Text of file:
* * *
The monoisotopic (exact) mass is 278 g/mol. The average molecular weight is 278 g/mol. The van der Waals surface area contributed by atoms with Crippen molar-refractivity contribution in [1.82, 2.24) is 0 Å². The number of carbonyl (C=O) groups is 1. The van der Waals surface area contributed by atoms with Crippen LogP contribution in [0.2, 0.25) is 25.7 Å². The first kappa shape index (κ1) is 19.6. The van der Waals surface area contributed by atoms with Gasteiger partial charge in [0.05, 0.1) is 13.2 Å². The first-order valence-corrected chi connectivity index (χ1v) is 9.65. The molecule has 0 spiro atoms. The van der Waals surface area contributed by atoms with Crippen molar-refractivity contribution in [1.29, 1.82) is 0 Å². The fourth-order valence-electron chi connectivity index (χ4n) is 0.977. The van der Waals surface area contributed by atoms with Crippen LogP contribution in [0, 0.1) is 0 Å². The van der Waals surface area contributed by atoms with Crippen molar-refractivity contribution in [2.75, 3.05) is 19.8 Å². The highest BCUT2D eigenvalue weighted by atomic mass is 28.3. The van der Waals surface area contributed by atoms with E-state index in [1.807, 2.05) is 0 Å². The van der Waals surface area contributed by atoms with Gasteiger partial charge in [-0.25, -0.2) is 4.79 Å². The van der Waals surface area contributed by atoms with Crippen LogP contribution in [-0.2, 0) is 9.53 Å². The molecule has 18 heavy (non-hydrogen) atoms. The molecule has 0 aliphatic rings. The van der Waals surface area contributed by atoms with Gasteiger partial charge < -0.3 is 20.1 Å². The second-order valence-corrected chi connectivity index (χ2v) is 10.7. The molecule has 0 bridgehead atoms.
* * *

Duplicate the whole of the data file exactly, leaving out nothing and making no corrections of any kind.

The monoisotopic (exact) mass is 278 g/mol. The average molecular weight is 278 g/mol. The van der Waals surface area contributed by atoms with Crippen molar-refractivity contribution in [1.82, 2.24) is 0 Å². The number of carbonyl (C=O) groups is 1. The van der Waals surface area contributed by atoms with Crippen LogP contribution in [0.2, 0.25) is 25.7 Å². The first kappa shape index (κ1) is 19.6. The van der Waals surface area contributed by atoms with Gasteiger partial charge in [0.05, 0.1) is 13.2 Å². The first-order valence-corrected chi connectivity index (χ1v) is 9.65. The molecule has 0 spiro atoms. The van der Waals surface area contributed by atoms with Crippen molar-refractivity contribution in [1.29, 1.82) is 0 Å². The fourth-order valence-electron chi connectivity index (χ4n) is 0.977. The van der Waals surface area contributed by atoms with Crippen LogP contribution in [0, 0.1) is 0 Å². The van der Waals surface area contributed by atoms with Crippen molar-refractivity contribution in [2.75, 3.05) is 19.8 Å². The highest BCUT2D eigenvalue weighted by atomic mass is 28.3. The van der Waals surface area contributed by atoms with E-state index in [1.807, 2.05) is 0 Å². The van der Waals surface area contributed by atoms with Gasteiger partial charge in [-0.25, -0.2) is 4.79 Å². The van der Waals surface area contributed by atoms with Crippen LogP contribution in [-0.2, 0) is 9.53 Å². The molecule has 18 heavy (non-hydrogen) atoms. The molecule has 0 aliphatic rings. The van der Waals surface area contributed by atoms with Gasteiger partial charge < -0.3 is 20.1 Å². The second-order valence-corrected chi connectivity index (χ2v) is 10.7. The molecule has 0 bridgehead atoms.